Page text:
#3: Athletics don’t end with high school. 

 Physical activity is good for us- not just in high school, but for the remainder of our lives as well. We need to cultivate sports as a lifelong activity. Fortunately in the endurance world, there are plenty of opportunities for us to keep active- whether that be on our own, as a tour, part of a training group, or racing. Too often in high school I felt like my teammates were so burned out, myself included, we just didn’t want to push ourselves so hard ever again. And so we quit. I think we need to change the culture, look back at the previous two points, to something that is more sustainable. We talk about moderation and sustainability in diet, and we need to do this in sport, too. And again, it’s individual and may even change over time for any one individual. We want to model for our high schoolers how to have a lifelong healthy lifestyle. We don’t want them to be so burned out they give up.

Racing citizen races with the U of M Nordic Ski Club in college
But still having some fun with indoor rollerskiing:) Photo: the one and only Jordan Hart

I was so burned out on running after high school that I didn’t want to do any races for years. It took me well over 10 years to want to actually “race” in running again. And in the past few years I’ve been loving it but part of what I love is that since I was never that great of a runner in high school, arguably because I was so burned out, I’m about as fast now as I was then but I have such better control over my training and racing that I’m not burned out and feel I’m less likely to burn out. The point here is, maybe high school isn’t this athlete’s time for a given distance or sport. Maybe it’s later in their life and that’s OK because it will give them some focus and purpose down the road.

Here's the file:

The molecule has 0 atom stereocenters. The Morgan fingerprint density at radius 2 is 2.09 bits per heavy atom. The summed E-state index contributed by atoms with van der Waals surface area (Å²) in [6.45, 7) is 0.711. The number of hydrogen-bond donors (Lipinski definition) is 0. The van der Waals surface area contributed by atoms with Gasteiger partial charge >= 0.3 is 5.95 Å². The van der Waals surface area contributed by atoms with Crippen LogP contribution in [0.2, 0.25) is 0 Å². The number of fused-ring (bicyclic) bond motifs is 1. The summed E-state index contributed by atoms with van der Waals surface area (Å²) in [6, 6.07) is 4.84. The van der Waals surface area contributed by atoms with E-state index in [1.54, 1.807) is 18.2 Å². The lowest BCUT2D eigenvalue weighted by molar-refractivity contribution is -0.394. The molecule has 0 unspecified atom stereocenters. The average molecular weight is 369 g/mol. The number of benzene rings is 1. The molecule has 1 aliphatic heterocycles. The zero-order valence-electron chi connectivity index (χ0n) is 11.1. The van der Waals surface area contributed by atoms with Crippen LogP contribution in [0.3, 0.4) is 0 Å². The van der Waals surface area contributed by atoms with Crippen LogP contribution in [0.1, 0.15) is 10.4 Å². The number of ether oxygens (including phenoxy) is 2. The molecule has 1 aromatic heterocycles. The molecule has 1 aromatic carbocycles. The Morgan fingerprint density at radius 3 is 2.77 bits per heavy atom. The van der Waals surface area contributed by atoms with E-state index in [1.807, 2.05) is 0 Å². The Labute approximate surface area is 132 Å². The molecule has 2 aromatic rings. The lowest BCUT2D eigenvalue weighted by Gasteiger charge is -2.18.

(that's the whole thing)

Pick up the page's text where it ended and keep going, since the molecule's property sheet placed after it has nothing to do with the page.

#4: Just because you start at an early age (elementary school) doesn’t mean that a) you will do it forever or b) that you will be successful on the national or international stage.

After college, I moved to upstate New York and remember vehemently attempting to argue this point with one zealous dad. He believed that because he had a bunch of 9 year olds heavily involved with skiing, that these kids were going to make it to the Olympics. I tried to tell him about all the kids in Minnesota who raced in high school and quit the sport thereafter. I don’t know the numbers, but I’m guessing there is somewhere around a 90% attrition rate in regard to racing. The reasons for this are numerous and certainly minimal snow and expense are large factors (compared to recreational running per se) but there is also a large burnout component. Anyone who keeps racing after high school likely has a good grasp on the above 3 points, and if not, is probably struggling with burnout.

#5: Go back and read #1.


In my experience, rigid training and racing schedules lead to burnout and I think the best way to combat this is by first talking about it, second by making more individualized plans, and third to think about not just high school goals, but long term goals as well. I think if we’re doing this athletes, athlete supporters, and coaches will all feel more fulfilled and get better enjoyment out of our sports and life.

Some high school shenanigans! After years of playing in pep band for the football, basketball, and hockey players I thought the skiers should get some recognition!

*Disclaimer: I’m referencing one particular running coach who gave us the impression that the mental aspect of racing was a completely taboo subject that should never be discussed.